The Service Alberta Statutes (Virtual Meetings) Amendment Act amends section 90 of the Companies Act such that meetings of the board may be held at any place within or outside Alberta, and, unless the company’s governing documents expressly provide otherwise, board meetings can take place by electronic means.  

Sections 149 and 150 of the Companies Act were also amended to allow for Annual General Meetings and General Meetings to be held entirely by electronic means, unless the company’s governing documents provide otherwise.  

Electronic Service

A new section (s. 308.02) has been added to the Companies Act, which allows for any notice or document that is required or permitted to be sent, served or delivered under the Act, regulations or articles of the company to be sent by electronic means in accordance with the Electronic Transactions Act.  

Which changes will come into effect later?  

Other changes that will come into effect at a later date include changes designed to make annual reporting less onerous; eliminating the requirement for Court approval of certain actions; and eliminating many redundant provisions that never had legal or practical application to Part 9 Companies.

If you have any questions with respect to this article, if you would like more detailed information on the current or proposed changes to the Companies Act, or if you require assistance complying with any of the new or proposed amended provisions, please do not hesitate to contact the team at IntegralOrg. Please reach out at admin@integralorg.ca or our Contact Us page.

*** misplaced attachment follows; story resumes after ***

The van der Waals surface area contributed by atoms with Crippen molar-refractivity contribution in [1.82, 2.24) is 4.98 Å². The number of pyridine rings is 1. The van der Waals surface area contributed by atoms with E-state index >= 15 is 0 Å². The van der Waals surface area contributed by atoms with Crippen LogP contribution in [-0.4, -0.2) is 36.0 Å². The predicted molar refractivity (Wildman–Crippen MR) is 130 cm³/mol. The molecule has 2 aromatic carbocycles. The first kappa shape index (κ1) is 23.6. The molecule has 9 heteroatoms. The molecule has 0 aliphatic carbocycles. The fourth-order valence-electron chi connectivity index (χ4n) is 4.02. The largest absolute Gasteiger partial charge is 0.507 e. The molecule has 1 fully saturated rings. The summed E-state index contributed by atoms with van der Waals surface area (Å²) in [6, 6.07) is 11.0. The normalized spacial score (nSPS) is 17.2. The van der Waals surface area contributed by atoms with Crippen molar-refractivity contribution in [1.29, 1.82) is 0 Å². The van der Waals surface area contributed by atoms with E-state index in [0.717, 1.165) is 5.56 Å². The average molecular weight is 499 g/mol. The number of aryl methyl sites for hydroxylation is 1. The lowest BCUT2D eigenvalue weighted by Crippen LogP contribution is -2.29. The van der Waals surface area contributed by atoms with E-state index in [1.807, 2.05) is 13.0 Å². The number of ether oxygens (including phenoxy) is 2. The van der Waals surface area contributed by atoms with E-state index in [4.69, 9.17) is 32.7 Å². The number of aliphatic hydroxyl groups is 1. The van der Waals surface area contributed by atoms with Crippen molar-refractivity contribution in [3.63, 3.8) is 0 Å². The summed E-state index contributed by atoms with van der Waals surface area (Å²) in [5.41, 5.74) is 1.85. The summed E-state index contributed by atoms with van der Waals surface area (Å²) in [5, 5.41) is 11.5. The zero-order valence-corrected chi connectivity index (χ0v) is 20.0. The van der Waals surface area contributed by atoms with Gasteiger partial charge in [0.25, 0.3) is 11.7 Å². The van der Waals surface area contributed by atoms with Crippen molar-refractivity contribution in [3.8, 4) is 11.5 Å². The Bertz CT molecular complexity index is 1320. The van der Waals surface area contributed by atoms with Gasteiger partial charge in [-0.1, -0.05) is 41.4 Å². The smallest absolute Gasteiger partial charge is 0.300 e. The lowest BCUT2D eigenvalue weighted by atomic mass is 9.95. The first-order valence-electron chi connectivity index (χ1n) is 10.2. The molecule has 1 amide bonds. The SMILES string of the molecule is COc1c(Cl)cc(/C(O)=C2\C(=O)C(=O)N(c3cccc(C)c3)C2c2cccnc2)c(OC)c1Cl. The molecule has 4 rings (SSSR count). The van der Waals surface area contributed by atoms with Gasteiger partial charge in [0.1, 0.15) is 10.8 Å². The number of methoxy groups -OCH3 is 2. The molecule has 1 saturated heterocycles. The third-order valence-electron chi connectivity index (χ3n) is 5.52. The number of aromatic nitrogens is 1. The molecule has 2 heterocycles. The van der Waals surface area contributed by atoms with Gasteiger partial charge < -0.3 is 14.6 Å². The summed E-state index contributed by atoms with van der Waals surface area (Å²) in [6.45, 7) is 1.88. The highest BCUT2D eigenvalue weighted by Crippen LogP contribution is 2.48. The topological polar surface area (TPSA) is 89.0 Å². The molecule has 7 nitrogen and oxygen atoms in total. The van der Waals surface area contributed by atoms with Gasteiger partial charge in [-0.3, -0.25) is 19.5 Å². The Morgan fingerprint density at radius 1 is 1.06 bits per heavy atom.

Kristina Roberts is a lawyer with experience in public interest matters and social entrepreneurship. At IntegralOrg, Kristina is responsible for developing a toolkit to assist organizations and entrepreneurs with structuring social enterprises, as well as overseeing and assisting with various other legal initiatives relevant to the charitable and nonprofit sector and the organizations that IntegralOrg works with.   

Yvonne Chenier, QC, is a lawyer and philanthropy consultant –Yvonne brings more than 35 years of experience helping those in the philanthropic, nonprofit, and social enterprise sectors as general legal counsel and as an advisor on planning, organizational, regulatory and governance matters.